Why don’t I get a file deletion confirmation warning from Explorer when I undo a copy?


If you use Explorer to copy a file, and then press Ctrl+Z to undo the copy, and you had file deletion confirmation enabled, then Windows 7 would display a confirmation dialog to verify that you really want to delete the file. But Windows 8 no longer shows that confirmation dialog. A customer wanted to know why.

Overwhelming customer feedback indicated that even though it technically meant deleting a file, the confirmation dialog when undoing a copy was unnecessary. Undo operations in most programs do not prompt in general, not even if the Undo is potentially destructive (such as undoing a Paste operation). All you're doing in this case is deleting a copy of a file; the original is still there, so there's no data loss. And if you forgot where the original was, you can get the copy back by Redoing the operation.

Comments (28)
  1. Andrew says:

    I find that Explorer gets more helpful and intuitive with every version of Windows. This is a great example.

    1. jimbobmcgee says:

      Except that ‘click to permanently get access to this folder’ awfulness. I hate that.
      Does it still do that in >Win7? That needs to be disableable…

      1. xcomcmdr says:

        I fail to see what you are talking about… ?

      2. Mike Dimmick says:

        What, you mean the UAC dialog that requires you to give permission for it to completely overwrite the ACL for the folder? No, that hasn’t gone away.

        1. jimbobmcgee says:

          That’s the one. Shame. You’d think a little registry value would be a simple-enough thing to save some pain, there…

  2. KeyJ says:

    Does Explorer at least check if the original is *really* still there before deleting without confirmation? Because it’s totally possible that the original file(s) have, in fact, been removed by some other means, e.g. another program running in the background, or someone simply removed the media from which the file(s) have been copied. Of course, you could argue “well, the user pressed Ctrl+Z, so (s)he obviously didn’t want the file(s) at their target location”, but still, it’s a scenario of potential data loss.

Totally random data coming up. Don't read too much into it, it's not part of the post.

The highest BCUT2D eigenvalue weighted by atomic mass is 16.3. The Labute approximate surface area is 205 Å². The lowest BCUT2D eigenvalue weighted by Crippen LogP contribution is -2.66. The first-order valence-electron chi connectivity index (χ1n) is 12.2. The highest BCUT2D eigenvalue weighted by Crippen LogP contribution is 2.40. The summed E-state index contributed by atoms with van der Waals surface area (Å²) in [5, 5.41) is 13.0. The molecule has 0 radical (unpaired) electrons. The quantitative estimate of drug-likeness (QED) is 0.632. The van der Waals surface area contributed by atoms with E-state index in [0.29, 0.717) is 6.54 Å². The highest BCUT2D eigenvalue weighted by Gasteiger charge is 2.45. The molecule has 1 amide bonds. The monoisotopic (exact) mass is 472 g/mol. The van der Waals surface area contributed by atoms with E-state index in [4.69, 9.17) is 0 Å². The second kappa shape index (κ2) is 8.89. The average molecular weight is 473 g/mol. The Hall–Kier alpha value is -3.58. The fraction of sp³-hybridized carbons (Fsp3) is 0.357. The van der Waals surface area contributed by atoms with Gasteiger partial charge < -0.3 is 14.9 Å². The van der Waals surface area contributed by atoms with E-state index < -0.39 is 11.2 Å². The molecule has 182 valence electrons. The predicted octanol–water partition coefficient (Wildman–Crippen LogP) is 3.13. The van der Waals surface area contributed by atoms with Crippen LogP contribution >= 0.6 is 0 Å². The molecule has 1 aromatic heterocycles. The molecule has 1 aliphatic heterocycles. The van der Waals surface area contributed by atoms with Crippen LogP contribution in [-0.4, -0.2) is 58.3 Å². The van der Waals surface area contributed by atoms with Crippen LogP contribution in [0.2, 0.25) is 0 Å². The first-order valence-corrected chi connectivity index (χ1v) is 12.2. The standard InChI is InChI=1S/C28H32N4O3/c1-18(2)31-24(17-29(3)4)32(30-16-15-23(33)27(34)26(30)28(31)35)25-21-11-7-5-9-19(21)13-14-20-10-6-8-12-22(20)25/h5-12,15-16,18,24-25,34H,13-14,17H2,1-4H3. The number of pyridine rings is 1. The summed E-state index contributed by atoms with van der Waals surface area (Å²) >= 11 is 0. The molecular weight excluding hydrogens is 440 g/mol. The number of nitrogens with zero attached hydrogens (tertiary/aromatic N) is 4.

3. ZLB says:

    I’m not sure about this one.

    Can’t undoing a copy be destructive if the source of the copy is deleted/removed? This will also cause the re-do to fail.

    I’m pretty sure I have managed to lose a file like this.

  4. Joshua says:

    Right up until you undid a 4 hour remote DB copy.

    1. Rick C says:

      Something like that, though, is probably important enough you shouldn’t be just using Explorer, but using an actual tool, even if it’s just a batch file.

      1. Joshua says:

        Why would I use a batch file for something I’m doing once?

        1. db says:

          On the other hand, why would you use Explorer for anything other than very simple and basic tasks?

          Doing a 4 hour copy with Explorer is just laughable. You can’t be serious.

        2. Pete says:

          My experience is if you copy something else to the clipboard, it will interrupt a long-running (e.g. 4 hour remote DB) copy and paste operation. So there’s one reason not to use copy and paste in Explorer for a long-running copy.

        3. Vince says:

          So you don’t accidentally undo it, of course.

        4. Rick C says:

          I didn’t see you say you were only doing this once.

      2. Lightie says:

        And what makes Explorer not “an actual tool”? It’s Window’s standard file management program, used in this case to manage files.
        So why not use it? And you cannot claimit doesn’t work since it did copy, after all.

        Therefore: I, too, want a confirmation dialog, or at least the option to have one — what’s one more checkbox in Explorer’s options? — for such a destructive operation that might cost very much time and nerves.

    2. So hit Redo (Ctrl+Y) and bring it back.

  5. Mc says: